A little consideration may show you that the elementary operations in arithmetic are suggestive of some very profitable passages of scripture. I purpose just to point out a few instances, and to leave you to follow the idea further, as you may be inclined.
Take first, simple addition. This is a very easy operation; you start with 1 and you increase it to 2 by adding another 1. Now we find a similar principle in spiritual things: "To him that hath shall be given." Another scripture that has, no doubt, already occurred to many of you is found in Matthew 6:33: "Seek ye first the kingdom of God, and His righteousness; and all these things shall be added unto you." This is an important principle indeed, which you will do well ever to bear in mind. Consider first of all things else the rights of God. Our general tendency is to seek first, food, raiment, with all that are considered the necessities and comforts of this life. But the Lord puts these latter things altogether beyond the range of our anxious concern. "Seek ye first the kingdom of God and His righteousness;" and the assurance is that all these things shall be added — that is, that God will add them.
You recollect that in the time of the great famine in the days of Elijah, the prophet was sent to the widow of Zarephath. He found her about to prepare her last tiny meal, and bade her to make for him, as Jehovah's prophet, a cake first, promising that God would so add to her meal and her oil, that her barrel of meal should not waste, nor her cruse of oil fail until the famine was passed (1 Kings 17:8-16). This is one, and there are many other instances of God's "additions" to those who honour Him by the exercises of faith in Him.
But there also additions that you yourself must make. The apostle Peter sets one such problem before you in his second Epistle. Here is what you have to perform, with all diligence, commencing from the lower line:
Result: You will be neither barren nor unfruitful in the knowledge of our Lord Jesus Christ (2 Peter 1:5-8).
To do this sevenfold addition you must exercise a great deal of perseverance. You have to proceed step by step. And you know that in long "tots" if you forget yourself when near the top you have to start afresh from the bottom. Be watchful and prayerful in your Christian life, lest you undo much of what you have been doing.
Coming to subtraction, we think of the great act of taking away our sins. "Ye know that He was manifested to take away our sins" (1 John 3:5). This the Lord Jesus Christ has done so completely that God says to us: "Your sins and your iniquities will I remember no more" (Heb. 10:17). In the Old Testament ritual, on the Great Day of Atonement, the scapegoat had confessed over him, and laid upon him by the high priest, all the sins and transgressions of the children of Israel. The goat was then led away into the wilderness to an uninhabited place, so that Israel by this ceremony might learn that their sins were gone altogether. Our sins, too, have been removed by Him Who came into this world for that purpose.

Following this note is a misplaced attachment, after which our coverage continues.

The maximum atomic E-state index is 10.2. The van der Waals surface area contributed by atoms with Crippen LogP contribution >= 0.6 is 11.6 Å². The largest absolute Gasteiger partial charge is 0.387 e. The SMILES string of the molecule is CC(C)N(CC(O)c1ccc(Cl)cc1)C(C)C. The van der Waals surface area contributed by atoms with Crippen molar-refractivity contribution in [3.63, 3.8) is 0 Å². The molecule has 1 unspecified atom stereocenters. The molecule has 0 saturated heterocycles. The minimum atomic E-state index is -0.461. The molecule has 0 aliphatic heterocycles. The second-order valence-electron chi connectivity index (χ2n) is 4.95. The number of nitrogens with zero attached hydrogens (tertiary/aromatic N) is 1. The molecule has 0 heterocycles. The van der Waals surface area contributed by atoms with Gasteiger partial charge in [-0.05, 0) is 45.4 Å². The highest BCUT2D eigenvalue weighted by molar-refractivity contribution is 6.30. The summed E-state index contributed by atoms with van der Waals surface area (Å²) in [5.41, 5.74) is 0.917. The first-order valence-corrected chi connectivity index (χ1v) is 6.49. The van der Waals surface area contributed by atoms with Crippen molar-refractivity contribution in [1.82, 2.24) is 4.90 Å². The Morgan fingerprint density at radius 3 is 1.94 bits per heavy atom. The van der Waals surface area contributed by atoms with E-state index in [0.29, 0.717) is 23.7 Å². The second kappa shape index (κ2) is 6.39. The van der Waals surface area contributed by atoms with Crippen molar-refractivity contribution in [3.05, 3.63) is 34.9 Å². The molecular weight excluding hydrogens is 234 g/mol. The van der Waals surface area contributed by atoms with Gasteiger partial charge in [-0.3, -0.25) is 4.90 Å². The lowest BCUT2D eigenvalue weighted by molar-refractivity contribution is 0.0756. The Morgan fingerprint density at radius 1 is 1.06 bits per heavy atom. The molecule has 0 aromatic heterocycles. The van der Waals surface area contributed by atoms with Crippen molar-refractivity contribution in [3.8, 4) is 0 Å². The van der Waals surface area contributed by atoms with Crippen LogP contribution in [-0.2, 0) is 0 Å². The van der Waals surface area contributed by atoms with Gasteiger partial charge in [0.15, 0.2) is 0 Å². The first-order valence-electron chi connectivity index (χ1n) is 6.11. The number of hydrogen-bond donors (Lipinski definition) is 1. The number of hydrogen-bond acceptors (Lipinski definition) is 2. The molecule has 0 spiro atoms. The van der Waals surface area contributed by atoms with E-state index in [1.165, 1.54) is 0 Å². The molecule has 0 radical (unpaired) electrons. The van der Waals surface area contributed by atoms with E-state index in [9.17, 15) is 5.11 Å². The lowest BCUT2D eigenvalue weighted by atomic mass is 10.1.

Multiplication increases figures far more largely than addition. If you add 10 and 10 together you make 20, but if you multiply them you make 100. So God promised to Abraham: "In blessing I will bless thee, and in multiplying I will multiply [not simply add to] thy seed as the stars of heaven, and as the sand which is upon the sea-shore" (Genesis 22:17). Our God and Father ever delights to make His blessings abound towards His own. And we are so needy that we require them all. Hence the apostle desires that mercy, peace, and love may be multiplied towards the saints (Jude 2).
We see an instance of rapid increase in the numbers of believers at the beginning of the church's history. To the apostolic band there were added in one day three thousand souls (Acts 2:41). And the Lord kept adding to them daily (Acts 2:47). But later on we read that the churches "walking in the fear of the Lord and in the comfort of the Holy Ghost, were multiplied" (Acts 9:31). This greater rate of increase we may be sure was because the word of God grew and multiplied (Acts 12:24; Acts 6:7; Acts 19:20).
Division is the operation of distributing into smaller portions. It was an operation that the rich young ruler could not perform when the Lord invited him to sell all that he had and distribute to the poor. He did not understand what it was to do so for Christ's sake. So he went away very sorrowful, for he was very rich. But there were many in Jerusalem, after Pentecost, who did so. They gladly "sold their possessions and goods, and parted them to all men, as every man had need (Acts 2:45). They were fully imbued with the spirit of their Master.
You should do likewise. Be ever ready to share what you have with others, especially with those who have need. This kind of division does not always result in leaving you with less than you had at first. "There is that scattereth, and yet increaseth" (Prov. 11:24). As the Lord said, "There is no man that hath left house or parents, or brethren, or wife, or children for the kingdom of God's sake who shall not receive manifold more in this present time, and in the world to come life everlasting" (Luke 18:29, 30).
The Lord divided five barley loaves and two small fishes among five thousand men. They were all filled, yet the fragments that remained over and above what was eaten filled twelve baskets. This is an example of divine, in contrast with human, multiplication and division.
But there are many other instances that will occur to you. Jot them down and meditate upon them.